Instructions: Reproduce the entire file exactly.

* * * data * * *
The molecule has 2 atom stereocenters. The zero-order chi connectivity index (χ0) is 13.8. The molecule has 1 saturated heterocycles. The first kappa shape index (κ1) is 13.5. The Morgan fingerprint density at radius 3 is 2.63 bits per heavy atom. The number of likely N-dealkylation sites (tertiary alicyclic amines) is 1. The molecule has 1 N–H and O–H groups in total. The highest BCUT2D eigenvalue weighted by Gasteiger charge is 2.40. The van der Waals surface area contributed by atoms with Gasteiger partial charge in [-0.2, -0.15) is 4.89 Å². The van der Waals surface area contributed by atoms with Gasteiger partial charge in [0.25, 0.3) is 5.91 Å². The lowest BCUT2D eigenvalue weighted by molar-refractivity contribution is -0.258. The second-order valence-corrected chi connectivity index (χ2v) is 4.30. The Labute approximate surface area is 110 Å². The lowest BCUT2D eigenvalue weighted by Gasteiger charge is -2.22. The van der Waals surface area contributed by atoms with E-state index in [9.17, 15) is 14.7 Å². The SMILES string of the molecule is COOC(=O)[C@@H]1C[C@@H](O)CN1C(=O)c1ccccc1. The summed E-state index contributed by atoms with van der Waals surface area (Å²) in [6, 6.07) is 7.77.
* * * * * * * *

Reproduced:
The molecule has 2 atom stereocenters. The zero-order chi connectivity index (χ0) is 13.8. The molecule has 1 saturated heterocycles. The first kappa shape index (κ1) is 13.5. The Morgan fingerprint density at radius 3 is 2.63 bits per heavy atom. The number of likely N-dealkylation sites (tertiary alicyclic amines) is 1. The molecule has 1 N–H and O–H groups in total. The highest BCUT2D eigenvalue weighted by Gasteiger charge is 2.40. The van der Waals surface area contributed by atoms with Gasteiger partial charge in [-0.2, -0.15) is 4.89 Å². The van der Waals surface area contributed by atoms with Gasteiger partial charge in [0.25, 0.3) is 5.91 Å². The lowest BCUT2D eigenvalue weighted by molar-refractivity contribution is -0.258. The second-order valence-corrected chi connectivity index (χ2v) is 4.30. The Labute approximate surface area is 110 Å². The lowest BCUT2D eigenvalue weighted by Gasteiger charge is -2.22. The van der Waals surface area contributed by atoms with E-state index in [9.17, 15) is 14.7 Å². The SMILES string of the molecule is COOC(=O)[C@@H]1C[C@@H](O)CN1C(=O)c1ccccc1. The summed E-state index contributed by atoms with van der Waals surface area (Å²) in [6, 6.07) is 7.77.